Have you ever hit “Send to All” when you didn’t mean to? Or have you ever send an email to multiple people and put their addresses in the “cc” line instead of “bcc” line?
Massive stress, right?
Apart from the breach of privacy that the email content may be, sharing clients’ email addresses leaves them open to all sorts of privacy violations including spam and of course, feeling vulnerable. If you have made this mistake, or fear making this mistake, this is how you can completely avoid the possibility, as well as fulfilling your data protection obligations.
What is a Mailing List?
A mailing list is simply a collection of email addresses saved into a message sending platform in such a way that privacy can be protected and various marketing data can be tracked. This might be tracking open rates, click throughs to your website or product, purchases, bookings and unsubscribe rates.
Who Uses a Mailing List?
Everyone with a website. People who want to sell you something in the future. Community creators. Teachers, leaders, influencers. Therapists!
Who Receives Mailing List Emails?
Everyone with an email account. If they annoy you, but you want to stay on a list for promotions and news, you can set up a filter in your email account to skip the inbox and go to a folder you can name “Mailing Lists” or “Read Later” and then you can check in when you have some free time.
Mailing List Mistakes
I have made several, although I am sure I still have plenty to make as I am very early in my mailing list career.
The very first mailout I ever sent from PPP had a broken link in the first sentence and everybody clicked the broken link instead of the functional ones later on. Very embarrassing. Especially for someone who considers herself to have superpower level proofreading and editing skills! I recommend sending test emails in advance of any mailout.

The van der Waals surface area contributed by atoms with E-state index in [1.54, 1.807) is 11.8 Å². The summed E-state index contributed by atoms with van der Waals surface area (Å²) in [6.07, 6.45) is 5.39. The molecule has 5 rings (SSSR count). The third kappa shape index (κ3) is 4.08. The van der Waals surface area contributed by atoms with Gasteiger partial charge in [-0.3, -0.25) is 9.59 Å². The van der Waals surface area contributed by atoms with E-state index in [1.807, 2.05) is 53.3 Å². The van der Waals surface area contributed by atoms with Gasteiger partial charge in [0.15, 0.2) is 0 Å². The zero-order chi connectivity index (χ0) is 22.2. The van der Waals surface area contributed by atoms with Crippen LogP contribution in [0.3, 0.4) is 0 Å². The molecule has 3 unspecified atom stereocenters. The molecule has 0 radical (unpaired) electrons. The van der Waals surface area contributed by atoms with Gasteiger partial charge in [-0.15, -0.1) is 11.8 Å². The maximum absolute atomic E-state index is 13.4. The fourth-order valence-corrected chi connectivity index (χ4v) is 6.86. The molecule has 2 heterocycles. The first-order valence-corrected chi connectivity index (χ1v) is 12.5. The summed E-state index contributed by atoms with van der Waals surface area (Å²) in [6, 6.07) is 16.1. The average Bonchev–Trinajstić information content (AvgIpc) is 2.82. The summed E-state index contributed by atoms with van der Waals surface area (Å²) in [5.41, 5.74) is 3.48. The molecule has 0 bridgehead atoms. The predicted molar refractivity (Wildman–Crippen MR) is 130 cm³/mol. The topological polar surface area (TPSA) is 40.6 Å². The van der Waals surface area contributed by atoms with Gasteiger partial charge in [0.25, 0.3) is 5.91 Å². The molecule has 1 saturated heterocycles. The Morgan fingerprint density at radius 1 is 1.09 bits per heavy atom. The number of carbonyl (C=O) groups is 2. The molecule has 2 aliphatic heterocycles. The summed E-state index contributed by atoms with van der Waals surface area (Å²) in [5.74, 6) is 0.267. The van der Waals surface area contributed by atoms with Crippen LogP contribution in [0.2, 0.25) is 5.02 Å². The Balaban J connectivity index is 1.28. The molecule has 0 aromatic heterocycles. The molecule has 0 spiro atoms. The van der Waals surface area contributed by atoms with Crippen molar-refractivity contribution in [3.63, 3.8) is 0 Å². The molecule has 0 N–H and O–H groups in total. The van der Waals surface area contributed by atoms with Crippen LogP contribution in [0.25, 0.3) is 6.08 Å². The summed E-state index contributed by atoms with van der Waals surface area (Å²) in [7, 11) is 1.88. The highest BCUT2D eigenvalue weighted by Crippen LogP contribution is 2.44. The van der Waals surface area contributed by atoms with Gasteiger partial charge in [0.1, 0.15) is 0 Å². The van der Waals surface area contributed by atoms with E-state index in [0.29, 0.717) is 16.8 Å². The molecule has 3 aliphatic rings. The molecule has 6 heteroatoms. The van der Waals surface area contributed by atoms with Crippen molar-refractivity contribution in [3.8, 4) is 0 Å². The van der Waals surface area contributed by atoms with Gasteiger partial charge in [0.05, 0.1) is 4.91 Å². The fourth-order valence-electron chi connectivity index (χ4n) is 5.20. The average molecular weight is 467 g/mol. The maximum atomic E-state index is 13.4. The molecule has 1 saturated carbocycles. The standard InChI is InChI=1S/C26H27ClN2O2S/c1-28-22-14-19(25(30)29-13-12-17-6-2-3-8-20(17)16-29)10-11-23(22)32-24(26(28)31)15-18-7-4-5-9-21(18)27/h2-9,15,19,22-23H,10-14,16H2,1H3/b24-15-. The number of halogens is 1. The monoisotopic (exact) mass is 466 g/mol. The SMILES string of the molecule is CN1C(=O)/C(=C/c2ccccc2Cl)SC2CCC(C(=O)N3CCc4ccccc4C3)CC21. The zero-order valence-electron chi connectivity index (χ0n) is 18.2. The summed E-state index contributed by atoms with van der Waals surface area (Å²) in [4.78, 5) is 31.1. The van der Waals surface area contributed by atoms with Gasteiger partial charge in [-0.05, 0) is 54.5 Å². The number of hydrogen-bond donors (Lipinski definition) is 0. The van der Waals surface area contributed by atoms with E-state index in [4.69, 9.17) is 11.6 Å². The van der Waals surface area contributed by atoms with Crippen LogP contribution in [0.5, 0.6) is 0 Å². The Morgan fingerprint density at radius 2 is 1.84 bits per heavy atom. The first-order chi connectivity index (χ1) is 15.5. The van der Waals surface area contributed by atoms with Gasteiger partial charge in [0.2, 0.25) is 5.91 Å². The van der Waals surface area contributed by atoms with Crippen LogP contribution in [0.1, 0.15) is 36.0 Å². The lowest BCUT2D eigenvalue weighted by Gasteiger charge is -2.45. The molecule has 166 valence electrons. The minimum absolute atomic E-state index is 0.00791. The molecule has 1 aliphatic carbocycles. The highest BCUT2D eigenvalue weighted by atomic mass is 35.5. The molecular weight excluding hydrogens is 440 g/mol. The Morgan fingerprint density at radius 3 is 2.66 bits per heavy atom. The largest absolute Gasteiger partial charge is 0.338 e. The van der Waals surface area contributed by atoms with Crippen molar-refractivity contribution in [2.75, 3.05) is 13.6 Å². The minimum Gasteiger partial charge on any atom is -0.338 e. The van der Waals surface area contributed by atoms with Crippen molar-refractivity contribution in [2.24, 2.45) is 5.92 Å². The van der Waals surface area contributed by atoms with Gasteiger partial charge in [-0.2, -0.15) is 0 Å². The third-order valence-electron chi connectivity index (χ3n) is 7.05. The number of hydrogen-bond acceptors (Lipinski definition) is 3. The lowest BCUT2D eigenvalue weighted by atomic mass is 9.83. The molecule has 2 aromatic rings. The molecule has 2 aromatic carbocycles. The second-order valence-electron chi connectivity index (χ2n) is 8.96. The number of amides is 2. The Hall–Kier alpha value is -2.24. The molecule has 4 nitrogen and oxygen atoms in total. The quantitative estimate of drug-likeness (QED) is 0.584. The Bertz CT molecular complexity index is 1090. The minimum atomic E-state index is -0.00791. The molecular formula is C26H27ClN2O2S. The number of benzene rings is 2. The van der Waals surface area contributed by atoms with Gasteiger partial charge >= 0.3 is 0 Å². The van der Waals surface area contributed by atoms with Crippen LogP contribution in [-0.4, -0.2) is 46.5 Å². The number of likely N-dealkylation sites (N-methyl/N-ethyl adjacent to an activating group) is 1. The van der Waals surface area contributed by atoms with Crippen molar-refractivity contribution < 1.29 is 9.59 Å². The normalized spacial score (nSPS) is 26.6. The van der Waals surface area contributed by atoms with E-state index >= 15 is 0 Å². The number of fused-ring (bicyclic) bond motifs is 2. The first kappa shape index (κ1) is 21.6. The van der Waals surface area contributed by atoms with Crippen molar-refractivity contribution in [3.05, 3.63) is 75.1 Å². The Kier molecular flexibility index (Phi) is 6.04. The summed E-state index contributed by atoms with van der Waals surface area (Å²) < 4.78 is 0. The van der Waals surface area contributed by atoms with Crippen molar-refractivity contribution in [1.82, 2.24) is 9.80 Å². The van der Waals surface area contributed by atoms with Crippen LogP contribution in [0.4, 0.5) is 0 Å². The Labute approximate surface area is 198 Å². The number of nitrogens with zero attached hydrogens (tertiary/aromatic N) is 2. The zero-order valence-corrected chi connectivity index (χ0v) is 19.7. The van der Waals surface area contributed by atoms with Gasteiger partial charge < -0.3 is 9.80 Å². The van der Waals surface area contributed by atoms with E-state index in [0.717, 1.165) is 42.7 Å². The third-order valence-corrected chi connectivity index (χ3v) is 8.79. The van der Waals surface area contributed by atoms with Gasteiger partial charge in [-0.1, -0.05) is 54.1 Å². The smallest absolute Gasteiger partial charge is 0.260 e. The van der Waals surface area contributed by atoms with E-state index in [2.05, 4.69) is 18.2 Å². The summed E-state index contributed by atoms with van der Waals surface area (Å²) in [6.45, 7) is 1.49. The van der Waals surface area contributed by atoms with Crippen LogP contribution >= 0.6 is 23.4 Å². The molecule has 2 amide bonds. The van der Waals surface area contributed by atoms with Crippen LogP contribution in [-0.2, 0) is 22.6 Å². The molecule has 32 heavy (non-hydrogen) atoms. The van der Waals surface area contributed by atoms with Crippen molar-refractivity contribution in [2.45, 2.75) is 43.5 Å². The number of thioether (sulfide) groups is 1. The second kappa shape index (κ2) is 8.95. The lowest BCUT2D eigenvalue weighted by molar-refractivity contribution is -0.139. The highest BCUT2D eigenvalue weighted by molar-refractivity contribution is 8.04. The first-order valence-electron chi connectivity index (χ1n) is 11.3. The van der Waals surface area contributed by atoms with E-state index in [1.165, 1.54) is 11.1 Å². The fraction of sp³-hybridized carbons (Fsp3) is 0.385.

I have a mailing list of current clients. Every couple of months, I send a practice update or reminder.
In October, when clients started coming into the office with coughs and colds in order to avoid paying cancellation fees, I sent out my Illness Policy. I let them know they could always switch to working online and ever since, as soon as they feel a bit under the weather, they avoid the office and we do our sessions online.
I also like to remind clients that if they have administrative or scheduling queries they can contact my assistant for quicker answers on those topics.
I also send my upcoming holidays, trainings and seminar dates in advance via mailing list. If you are thinking to yourself, well, we can just bcc from email or send individually without setting up a mailing list, you are right.
However, if you accidentally input email addresses in the cc bar, or click on the wrong email address, you could easily breach someone’s privacy. The mailing list keeps you safe from that very common and easy error.
On my Contact Details form, I include a section requesting permission to contact clients via SMS, Email, telephone, secure video conferencing and newsletter or mailing list. This gives me signed permission and then they are added to the list. This is necessary in order to comply with privacy legislation.
If clients do not want to hear from me anymore, they are able to unsubscribe at the bottom of each email.
My clients will usually mention receiving the practice newsletter and if not, I check in to make sure they acknowledge the information it contains. These are the guidelines I follow when using a mailing list platform to communicate with my clients:
If you would like to include a mailing list in your practice procedures, you may wish to purchase a Contact Details Form which obtains your contents permission to contact then in this way.
If you have feedback on our website, mailouts and blogs, please drop us a line so we can adapt and respond.